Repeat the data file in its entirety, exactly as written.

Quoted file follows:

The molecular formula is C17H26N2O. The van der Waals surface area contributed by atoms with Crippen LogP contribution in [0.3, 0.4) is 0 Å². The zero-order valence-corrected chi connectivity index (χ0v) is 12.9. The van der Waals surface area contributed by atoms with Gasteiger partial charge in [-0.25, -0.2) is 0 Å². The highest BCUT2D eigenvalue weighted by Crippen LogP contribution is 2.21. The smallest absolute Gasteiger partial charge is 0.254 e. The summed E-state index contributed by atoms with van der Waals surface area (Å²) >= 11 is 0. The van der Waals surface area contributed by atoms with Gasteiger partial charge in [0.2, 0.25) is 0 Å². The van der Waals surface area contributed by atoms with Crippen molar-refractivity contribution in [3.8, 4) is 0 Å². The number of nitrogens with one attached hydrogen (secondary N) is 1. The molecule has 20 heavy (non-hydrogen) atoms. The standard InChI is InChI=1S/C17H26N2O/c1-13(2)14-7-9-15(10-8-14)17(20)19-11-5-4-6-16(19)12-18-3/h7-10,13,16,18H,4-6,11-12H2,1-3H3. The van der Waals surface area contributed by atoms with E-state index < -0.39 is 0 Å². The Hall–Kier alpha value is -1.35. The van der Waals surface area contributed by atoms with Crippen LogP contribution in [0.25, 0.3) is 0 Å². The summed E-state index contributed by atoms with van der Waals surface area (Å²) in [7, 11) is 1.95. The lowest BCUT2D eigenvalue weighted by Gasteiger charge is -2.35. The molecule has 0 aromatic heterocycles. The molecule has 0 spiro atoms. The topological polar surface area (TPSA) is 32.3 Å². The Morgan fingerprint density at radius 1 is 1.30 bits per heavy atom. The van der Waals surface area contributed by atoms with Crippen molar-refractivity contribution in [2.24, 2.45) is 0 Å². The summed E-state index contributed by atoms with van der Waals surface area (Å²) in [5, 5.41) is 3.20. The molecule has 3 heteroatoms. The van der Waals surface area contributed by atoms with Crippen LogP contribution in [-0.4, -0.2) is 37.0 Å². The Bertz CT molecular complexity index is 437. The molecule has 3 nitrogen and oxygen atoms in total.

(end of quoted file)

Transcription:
The molecular formula is C17H26N2O. The van der Waals surface area contributed by atoms with Crippen LogP contribution in [0.3, 0.4) is 0 Å². The zero-order valence-corrected chi connectivity index (χ0v) is 12.9. The van der Waals surface area contributed by atoms with Gasteiger partial charge in [-0.25, -0.2) is 0 Å². The highest BCUT2D eigenvalue weighted by Crippen LogP contribution is 2.21. The smallest absolute Gasteiger partial charge is 0.254 e. The summed E-state index contributed by atoms with van der Waals surface area (Å²) >= 11 is 0. The van der Waals surface area contributed by atoms with Gasteiger partial charge in [0.2, 0.25) is 0 Å². The van der Waals surface area contributed by atoms with Crippen molar-refractivity contribution in [3.8, 4) is 0 Å². The number of nitrogens with one attached hydrogen (secondary N) is 1. The molecule has 20 heavy (non-hydrogen) atoms. The standard InChI is InChI=1S/C17H26N2O/c1-13(2)14-7-9-15(10-8-14)17(20)19-11-5-4-6-16(19)12-18-3/h7-10,13,16,18H,4-6,11-12H2,1-3H3. The van der Waals surface area contributed by atoms with E-state index < -0.39 is 0 Å². The Hall–Kier alpha value is -1.35. The van der Waals surface area contributed by atoms with Crippen LogP contribution in [0.25, 0.3) is 0 Å². The summed E-state index contributed by atoms with van der Waals surface area (Å²) in [7, 11) is 1.95. The lowest BCUT2D eigenvalue weighted by Gasteiger charge is -2.35. The molecule has 0 aromatic heterocycles. The molecule has 0 spiro atoms. The topological polar surface area (TPSA) is 32.3 Å². The Morgan fingerprint density at radius 1 is 1.30 bits per heavy atom. The van der Waals surface area contributed by atoms with Crippen molar-refractivity contribution in [2.24, 2.45) is 0 Å². The summed E-state index contributed by atoms with van der Waals surface area (Å²) in [5, 5.41) is 3.20. The molecule has 3 heteroatoms. The van der Waals surface area contributed by atoms with Crippen LogP contribution in [-0.4, -0.2) is 37.0 Å². The Bertz CT molecular complexity index is 437. The molecule has 3 nitrogen and oxygen atoms in total.